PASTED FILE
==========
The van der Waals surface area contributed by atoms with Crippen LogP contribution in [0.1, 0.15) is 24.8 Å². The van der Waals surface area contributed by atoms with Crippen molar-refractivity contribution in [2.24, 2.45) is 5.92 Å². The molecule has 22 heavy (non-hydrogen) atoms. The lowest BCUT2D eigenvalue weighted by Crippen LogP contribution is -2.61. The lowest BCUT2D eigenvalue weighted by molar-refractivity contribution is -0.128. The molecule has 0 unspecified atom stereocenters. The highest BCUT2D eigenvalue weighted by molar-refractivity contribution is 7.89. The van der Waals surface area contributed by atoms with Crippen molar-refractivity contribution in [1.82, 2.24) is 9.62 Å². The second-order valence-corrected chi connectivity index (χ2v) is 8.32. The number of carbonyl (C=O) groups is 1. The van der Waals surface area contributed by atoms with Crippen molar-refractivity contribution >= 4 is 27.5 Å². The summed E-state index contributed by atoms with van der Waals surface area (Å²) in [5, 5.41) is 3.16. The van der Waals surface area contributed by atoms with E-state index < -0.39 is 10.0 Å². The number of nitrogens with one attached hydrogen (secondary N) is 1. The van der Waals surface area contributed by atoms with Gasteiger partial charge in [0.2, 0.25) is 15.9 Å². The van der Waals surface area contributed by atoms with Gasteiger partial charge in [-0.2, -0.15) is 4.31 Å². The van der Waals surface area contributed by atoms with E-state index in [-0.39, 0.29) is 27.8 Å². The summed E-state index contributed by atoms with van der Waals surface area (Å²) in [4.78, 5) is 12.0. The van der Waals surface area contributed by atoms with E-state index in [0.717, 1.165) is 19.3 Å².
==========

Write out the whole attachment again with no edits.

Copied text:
The van der Waals surface area contributed by atoms with Crippen LogP contribution in [0.1, 0.15) is 24.8 Å². The van der Waals surface area contributed by atoms with Crippen molar-refractivity contribution in [2.24, 2.45) is 5.92 Å². The molecule has 22 heavy (non-hydrogen) atoms. The lowest BCUT2D eigenvalue weighted by Crippen LogP contribution is -2.61. The lowest BCUT2D eigenvalue weighted by molar-refractivity contribution is -0.128. The molecule has 0 unspecified atom stereocenters. The highest BCUT2D eigenvalue weighted by molar-refractivity contribution is 7.89. The van der Waals surface area contributed by atoms with Crippen molar-refractivity contribution in [1.82, 2.24) is 9.62 Å². The second-order valence-corrected chi connectivity index (χ2v) is 8.32. The number of carbonyl (C=O) groups is 1. The van der Waals surface area contributed by atoms with Crippen molar-refractivity contribution >= 4 is 27.5 Å². The summed E-state index contributed by atoms with van der Waals surface area (Å²) in [5, 5.41) is 3.16. The van der Waals surface area contributed by atoms with E-state index < -0.39 is 10.0 Å². The number of nitrogens with one attached hydrogen (secondary N) is 1. The van der Waals surface area contributed by atoms with Gasteiger partial charge in [0.2, 0.25) is 15.9 Å². The van der Waals surface area contributed by atoms with Gasteiger partial charge in [-0.2, -0.15) is 4.31 Å². The van der Waals surface area contributed by atoms with E-state index in [-0.39, 0.29) is 27.8 Å². The summed E-state index contributed by atoms with van der Waals surface area (Å²) in [4.78, 5) is 12.0. The van der Waals surface area contributed by atoms with E-state index in [0.717, 1.165) is 19.3 Å².